- Thanks to those who have already made payments to the solidarity deposit, we have reached $1 million goal for 2023 – this is amazing! – and your organization can be part of making this commitment and change, too. While there is no minimum contribution required, we encourage organizations to consider their relative wealth and consider giving a contribution which is meaningful to the size of your organization.
What are some creative ways to think about raising the annual contribution?
- We have heard a few ideas around creatively raising the annual contribution from different organizations. This will depend on the resources your organization has access to, but you might consider: using camp leases or campsite fees; writing this into grant proposals; drawing from the same source you use for payments in lieu of taxes; or developing specific membership fundraisers.
Our organization is not accustomed to making unrestricted contributions. How do we convey that these are unrestricted funds and explain why that is necessary?
- We recognize that many land trusts may not have any prior experience making grants, and making this contribution may be a big transition for your organization to contemplate. At the same time, many land conservation organizations do already make payments in lieu of taxes to municipalities in their service areas, and payment to the Wabanaki Self-Determination Fund could be understood in similar terms. Each organization will have to consider what framing works best for your systems of fundraising and accounting.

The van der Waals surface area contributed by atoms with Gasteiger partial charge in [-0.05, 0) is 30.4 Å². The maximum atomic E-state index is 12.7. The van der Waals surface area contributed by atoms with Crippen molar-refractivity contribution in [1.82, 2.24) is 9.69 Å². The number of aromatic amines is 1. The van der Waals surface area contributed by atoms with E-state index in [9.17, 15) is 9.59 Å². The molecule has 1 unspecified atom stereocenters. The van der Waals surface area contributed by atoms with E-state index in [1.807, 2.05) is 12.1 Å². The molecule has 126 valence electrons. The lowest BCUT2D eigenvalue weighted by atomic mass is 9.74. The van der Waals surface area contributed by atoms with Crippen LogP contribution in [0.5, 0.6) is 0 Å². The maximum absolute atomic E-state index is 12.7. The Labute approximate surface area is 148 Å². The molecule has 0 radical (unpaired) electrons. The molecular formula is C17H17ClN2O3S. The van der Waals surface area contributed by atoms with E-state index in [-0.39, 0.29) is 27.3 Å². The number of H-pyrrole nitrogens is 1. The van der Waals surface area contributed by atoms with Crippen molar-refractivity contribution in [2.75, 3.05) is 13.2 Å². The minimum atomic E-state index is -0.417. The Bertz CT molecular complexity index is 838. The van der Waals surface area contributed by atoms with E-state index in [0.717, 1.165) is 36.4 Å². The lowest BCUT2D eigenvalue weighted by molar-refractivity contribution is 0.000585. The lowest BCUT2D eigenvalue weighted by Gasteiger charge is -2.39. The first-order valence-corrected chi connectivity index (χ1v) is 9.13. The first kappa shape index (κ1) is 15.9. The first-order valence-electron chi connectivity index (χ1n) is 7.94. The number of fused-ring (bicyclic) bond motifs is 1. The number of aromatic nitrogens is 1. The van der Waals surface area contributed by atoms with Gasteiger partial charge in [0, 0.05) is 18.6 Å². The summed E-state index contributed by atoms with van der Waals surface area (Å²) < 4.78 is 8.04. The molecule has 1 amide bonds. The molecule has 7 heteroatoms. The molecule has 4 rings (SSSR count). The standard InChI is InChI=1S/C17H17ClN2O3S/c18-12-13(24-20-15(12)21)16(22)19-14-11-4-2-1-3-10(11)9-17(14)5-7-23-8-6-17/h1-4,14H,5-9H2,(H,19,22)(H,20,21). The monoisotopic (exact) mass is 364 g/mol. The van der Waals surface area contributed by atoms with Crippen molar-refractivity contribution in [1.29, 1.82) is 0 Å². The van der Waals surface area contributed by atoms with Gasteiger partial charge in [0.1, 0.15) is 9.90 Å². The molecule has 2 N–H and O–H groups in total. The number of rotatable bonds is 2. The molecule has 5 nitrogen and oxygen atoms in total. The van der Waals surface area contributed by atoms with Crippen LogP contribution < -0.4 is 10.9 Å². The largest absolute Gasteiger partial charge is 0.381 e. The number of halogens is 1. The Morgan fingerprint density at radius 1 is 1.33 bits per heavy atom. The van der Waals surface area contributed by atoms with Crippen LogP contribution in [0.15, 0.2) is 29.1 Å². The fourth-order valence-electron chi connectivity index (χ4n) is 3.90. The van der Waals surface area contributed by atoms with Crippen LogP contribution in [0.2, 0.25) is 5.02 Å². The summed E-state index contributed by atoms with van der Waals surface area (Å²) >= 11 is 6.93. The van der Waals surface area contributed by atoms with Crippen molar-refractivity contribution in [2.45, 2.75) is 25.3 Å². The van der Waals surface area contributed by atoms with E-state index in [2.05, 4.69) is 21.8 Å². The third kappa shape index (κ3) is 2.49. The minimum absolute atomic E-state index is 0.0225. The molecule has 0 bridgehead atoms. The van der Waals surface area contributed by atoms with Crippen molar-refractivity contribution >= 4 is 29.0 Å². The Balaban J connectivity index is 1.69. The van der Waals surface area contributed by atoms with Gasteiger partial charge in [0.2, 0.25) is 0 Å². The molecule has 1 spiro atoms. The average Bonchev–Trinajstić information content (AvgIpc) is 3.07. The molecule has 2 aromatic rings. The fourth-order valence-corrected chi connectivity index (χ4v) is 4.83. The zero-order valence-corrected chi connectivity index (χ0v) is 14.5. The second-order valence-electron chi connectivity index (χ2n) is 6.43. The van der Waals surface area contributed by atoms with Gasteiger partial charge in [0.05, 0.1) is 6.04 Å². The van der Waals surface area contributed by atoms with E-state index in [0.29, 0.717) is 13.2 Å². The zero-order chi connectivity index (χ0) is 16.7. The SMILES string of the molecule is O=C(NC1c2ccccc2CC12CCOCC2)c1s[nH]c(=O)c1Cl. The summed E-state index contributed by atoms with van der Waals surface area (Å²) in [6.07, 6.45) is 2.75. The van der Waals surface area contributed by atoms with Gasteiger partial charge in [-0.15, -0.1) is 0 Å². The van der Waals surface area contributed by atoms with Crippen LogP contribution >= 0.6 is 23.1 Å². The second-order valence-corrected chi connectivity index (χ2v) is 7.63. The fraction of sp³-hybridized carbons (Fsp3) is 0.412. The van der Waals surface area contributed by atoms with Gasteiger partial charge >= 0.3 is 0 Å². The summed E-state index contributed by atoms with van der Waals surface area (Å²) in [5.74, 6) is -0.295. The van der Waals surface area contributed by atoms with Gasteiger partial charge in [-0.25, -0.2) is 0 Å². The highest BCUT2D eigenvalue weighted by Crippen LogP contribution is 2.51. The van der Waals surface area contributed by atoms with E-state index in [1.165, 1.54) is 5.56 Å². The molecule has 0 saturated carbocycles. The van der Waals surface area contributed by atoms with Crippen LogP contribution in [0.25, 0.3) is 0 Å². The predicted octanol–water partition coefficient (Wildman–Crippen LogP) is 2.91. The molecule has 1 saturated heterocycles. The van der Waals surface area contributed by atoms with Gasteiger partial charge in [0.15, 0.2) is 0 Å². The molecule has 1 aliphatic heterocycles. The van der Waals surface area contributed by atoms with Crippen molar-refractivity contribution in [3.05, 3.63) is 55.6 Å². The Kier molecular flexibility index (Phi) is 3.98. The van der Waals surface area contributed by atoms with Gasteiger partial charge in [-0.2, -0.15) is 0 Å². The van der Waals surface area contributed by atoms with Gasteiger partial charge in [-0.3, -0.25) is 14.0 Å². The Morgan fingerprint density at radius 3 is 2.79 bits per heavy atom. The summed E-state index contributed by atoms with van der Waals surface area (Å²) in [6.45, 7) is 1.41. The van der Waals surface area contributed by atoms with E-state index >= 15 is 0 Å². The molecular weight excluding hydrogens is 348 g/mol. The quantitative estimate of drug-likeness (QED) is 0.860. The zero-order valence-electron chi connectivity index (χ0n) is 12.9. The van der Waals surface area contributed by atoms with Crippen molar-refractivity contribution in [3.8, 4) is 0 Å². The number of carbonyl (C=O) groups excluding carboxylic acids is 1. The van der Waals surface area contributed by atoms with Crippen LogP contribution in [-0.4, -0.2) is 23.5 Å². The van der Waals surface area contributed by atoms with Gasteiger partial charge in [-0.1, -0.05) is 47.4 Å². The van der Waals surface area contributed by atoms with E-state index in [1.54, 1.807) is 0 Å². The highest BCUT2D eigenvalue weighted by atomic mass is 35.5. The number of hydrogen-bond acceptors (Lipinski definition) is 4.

- We are committed to making space for peer organizations to connect on this question and to share technical support around our contributions to the Fund. This includes organizing virtual and in-person gatherings (we will communicate about this via the First Light Connections listserv!). Many organizations in the First Light community have already made contributions to the fund, and have offered to share their experience with peers. Please reach out.
Are there any other projects like this in the US?
Projects across the continent such as the Shuumi Land Tax, Real Rent Duwamish, Wiyot Honor Tax, and Mana-hatta Fund have shown us that organizing this energy into focused commitment can generate significant resources to support Indigenous flourishing.
Ready to Contribute?
When your organization is ready to contribute please contact our Development Manager to inquire about an electronic transfer, make an online donation, or send a check with the memo “Solidarity Deposit” to our 501(c)(3) fiscal agent, New Learning Journey at 700 Bragg Hill Rd. Fayston, VT 05673.